Hundreds face court for not paying council tax during Covid
PUBLISHED: 11:21 07 November 2020 | UPDATED: 11:26 07 November 2020
Hundreds of people face being taken to court for failing to make council tax payments during the coronavirus outbreak, it has been revealed.
Two Norfolk councils have issued around 500 summonses for the non-payment of council tax during the Covid-19 crisis.
Broadland and South Norfolk Councils have summoned more than 200 and almost 300 people to court respectively.
It came just before England entered a second period of national lockdown, which prime minister Boris Johnson has said will last for four weeks, ending on December 2.
Chancellor Rishi Sunak extended the furlough scheme to support jobs and businesses during lockdown, amid fears of a wave of job losses and closures during a second shutdown.
The summonses were issued at the end of October to council tax non-payers but were restricted to residents who were not receiving benefit payments to support them.
People receiving council tax benefit in Broadland and South Norfolk have been given reductions of £150 on their bills.
The South Norfolk cabinet member for finance, Josh Worley, said: “We always encourage people who are having financial difficulties to talk to us so that we can help with their problems.
“Through our help hub we can offer specialised debt advice and help and advice in applying for benefits and financial aid.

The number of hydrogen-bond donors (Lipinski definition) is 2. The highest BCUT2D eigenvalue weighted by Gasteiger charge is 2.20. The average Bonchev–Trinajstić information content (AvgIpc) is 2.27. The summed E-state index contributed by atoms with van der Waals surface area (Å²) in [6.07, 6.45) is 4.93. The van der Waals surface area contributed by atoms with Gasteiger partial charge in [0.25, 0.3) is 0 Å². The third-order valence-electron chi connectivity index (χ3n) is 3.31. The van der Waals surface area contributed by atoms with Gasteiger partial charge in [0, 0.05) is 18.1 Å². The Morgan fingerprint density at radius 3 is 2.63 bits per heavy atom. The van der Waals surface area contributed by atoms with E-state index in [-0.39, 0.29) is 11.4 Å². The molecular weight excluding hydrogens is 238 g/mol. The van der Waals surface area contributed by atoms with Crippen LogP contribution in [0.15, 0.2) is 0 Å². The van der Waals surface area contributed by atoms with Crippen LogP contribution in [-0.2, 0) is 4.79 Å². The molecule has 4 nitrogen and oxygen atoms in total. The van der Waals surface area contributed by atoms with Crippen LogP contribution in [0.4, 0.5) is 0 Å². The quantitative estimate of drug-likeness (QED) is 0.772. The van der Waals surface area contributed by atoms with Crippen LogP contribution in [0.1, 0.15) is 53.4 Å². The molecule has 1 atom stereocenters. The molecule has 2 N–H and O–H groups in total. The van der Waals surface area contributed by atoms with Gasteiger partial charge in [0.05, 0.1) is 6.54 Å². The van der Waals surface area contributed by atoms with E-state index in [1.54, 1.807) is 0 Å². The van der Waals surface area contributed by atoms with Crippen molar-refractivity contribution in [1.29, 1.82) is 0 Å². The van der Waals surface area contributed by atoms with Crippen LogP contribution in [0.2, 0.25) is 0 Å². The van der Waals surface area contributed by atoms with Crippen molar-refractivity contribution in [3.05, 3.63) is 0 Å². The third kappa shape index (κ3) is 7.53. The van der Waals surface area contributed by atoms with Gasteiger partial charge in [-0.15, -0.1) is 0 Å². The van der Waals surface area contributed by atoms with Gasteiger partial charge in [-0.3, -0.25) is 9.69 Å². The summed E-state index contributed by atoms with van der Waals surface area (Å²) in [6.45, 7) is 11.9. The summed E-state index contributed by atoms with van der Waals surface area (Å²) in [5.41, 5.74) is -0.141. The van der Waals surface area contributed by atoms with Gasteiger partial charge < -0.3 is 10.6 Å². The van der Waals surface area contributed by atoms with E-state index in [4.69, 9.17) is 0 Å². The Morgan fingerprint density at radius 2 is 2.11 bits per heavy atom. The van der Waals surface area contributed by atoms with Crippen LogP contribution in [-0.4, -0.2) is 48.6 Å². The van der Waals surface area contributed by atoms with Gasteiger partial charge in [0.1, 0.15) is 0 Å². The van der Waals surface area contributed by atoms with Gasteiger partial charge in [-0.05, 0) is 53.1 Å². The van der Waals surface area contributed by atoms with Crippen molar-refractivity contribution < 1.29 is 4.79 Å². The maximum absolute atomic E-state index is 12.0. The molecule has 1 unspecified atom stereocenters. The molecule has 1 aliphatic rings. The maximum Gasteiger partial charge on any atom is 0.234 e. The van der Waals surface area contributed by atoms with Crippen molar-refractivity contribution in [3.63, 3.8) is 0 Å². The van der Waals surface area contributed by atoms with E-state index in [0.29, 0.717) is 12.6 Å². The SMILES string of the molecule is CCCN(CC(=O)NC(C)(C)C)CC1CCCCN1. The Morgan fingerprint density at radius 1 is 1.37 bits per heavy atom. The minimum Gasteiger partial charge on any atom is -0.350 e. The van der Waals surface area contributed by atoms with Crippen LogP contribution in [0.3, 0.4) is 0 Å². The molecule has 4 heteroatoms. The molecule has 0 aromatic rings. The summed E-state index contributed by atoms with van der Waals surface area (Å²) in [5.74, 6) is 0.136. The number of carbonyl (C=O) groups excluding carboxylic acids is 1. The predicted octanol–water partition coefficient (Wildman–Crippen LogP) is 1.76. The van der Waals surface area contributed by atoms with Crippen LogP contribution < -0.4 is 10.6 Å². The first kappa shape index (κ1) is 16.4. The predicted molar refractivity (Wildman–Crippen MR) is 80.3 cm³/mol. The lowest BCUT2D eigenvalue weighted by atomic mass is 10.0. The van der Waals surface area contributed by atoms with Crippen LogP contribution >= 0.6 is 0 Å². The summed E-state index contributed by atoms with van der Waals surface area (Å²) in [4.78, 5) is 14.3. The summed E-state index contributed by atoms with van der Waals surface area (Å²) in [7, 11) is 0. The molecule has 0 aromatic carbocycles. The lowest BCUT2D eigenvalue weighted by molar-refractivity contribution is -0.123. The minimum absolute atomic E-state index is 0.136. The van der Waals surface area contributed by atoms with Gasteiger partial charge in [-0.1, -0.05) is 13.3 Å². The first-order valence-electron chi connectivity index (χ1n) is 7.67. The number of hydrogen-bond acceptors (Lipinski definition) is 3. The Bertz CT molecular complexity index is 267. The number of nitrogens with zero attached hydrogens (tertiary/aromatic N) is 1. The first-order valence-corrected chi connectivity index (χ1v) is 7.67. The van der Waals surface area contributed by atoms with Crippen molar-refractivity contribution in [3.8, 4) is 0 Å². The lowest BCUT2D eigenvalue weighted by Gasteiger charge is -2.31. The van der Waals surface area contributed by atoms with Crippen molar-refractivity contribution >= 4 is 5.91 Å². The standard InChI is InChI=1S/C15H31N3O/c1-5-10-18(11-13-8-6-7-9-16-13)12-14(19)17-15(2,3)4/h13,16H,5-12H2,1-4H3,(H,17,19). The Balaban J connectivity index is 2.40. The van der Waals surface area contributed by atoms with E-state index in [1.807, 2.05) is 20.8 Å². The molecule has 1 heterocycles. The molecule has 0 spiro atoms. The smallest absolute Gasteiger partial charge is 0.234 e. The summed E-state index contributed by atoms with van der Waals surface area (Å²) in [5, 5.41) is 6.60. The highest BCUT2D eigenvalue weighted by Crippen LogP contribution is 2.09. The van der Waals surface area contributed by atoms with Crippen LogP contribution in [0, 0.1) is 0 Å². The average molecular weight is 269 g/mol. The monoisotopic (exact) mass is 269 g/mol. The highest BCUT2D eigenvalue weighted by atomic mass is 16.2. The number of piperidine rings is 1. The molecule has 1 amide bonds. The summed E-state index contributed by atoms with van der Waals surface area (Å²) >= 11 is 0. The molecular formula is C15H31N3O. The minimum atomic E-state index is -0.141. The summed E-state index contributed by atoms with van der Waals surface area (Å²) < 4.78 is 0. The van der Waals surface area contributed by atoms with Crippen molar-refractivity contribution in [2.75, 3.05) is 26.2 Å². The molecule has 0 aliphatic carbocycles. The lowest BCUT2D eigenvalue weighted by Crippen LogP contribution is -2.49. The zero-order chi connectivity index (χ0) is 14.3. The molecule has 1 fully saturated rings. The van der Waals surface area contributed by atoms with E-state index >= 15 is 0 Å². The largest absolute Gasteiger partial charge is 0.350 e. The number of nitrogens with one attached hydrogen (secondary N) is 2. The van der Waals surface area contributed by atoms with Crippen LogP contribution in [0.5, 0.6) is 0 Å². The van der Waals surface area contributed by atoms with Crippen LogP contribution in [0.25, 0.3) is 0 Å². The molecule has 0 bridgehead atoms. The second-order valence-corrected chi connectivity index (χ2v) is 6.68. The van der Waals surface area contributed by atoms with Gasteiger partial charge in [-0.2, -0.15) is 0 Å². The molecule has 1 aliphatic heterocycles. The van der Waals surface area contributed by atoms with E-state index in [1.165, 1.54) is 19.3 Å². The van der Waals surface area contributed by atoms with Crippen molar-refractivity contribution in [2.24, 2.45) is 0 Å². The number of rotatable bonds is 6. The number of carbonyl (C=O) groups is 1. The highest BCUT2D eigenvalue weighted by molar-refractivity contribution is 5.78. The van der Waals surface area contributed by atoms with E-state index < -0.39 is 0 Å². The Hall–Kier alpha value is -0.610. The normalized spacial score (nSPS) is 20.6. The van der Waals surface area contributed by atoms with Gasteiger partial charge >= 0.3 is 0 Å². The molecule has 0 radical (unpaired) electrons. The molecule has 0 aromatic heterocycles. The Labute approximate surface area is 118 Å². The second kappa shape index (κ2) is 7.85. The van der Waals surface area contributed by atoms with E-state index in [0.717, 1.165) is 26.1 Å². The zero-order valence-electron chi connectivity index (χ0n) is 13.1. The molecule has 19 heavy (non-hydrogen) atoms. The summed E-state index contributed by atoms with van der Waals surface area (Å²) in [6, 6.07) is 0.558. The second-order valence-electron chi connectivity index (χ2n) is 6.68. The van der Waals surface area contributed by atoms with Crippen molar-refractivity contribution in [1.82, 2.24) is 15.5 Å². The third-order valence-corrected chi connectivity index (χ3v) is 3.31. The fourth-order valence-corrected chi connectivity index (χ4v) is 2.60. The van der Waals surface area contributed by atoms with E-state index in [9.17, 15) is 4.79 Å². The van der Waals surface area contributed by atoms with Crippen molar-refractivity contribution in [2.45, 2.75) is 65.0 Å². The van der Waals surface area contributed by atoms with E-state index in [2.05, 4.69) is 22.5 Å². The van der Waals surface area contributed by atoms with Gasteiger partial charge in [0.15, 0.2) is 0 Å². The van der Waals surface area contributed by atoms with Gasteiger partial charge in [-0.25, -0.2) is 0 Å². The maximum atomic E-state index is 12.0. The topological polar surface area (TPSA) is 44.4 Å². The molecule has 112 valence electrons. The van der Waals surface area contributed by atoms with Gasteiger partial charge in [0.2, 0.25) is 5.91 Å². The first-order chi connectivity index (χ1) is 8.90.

“We only take cases to court as a last resort if people will not talk to us about the problems they are facing and why they are not paying their council tax.”
He added: “We have held off on taking court action since March and we are only taking action against those who will not engage with us.
“Anyone who is facing financial difficulties in South Norfolk should call our Help Hub on 01508 533933.”
The council usually summonses people to court on a monthly basis but suspended this action during the pandemic.
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And the two authorities normally issue more than 2,000 summonses annually.
But the councils paused legal action until now, opting instead to send households reminder notices at the end of May, as well as offering debt advice and support.
A council spokesman said: “Of the 300 summonses issued, 33 have paid already and we will again contact the remainder to encourage dialogue.”
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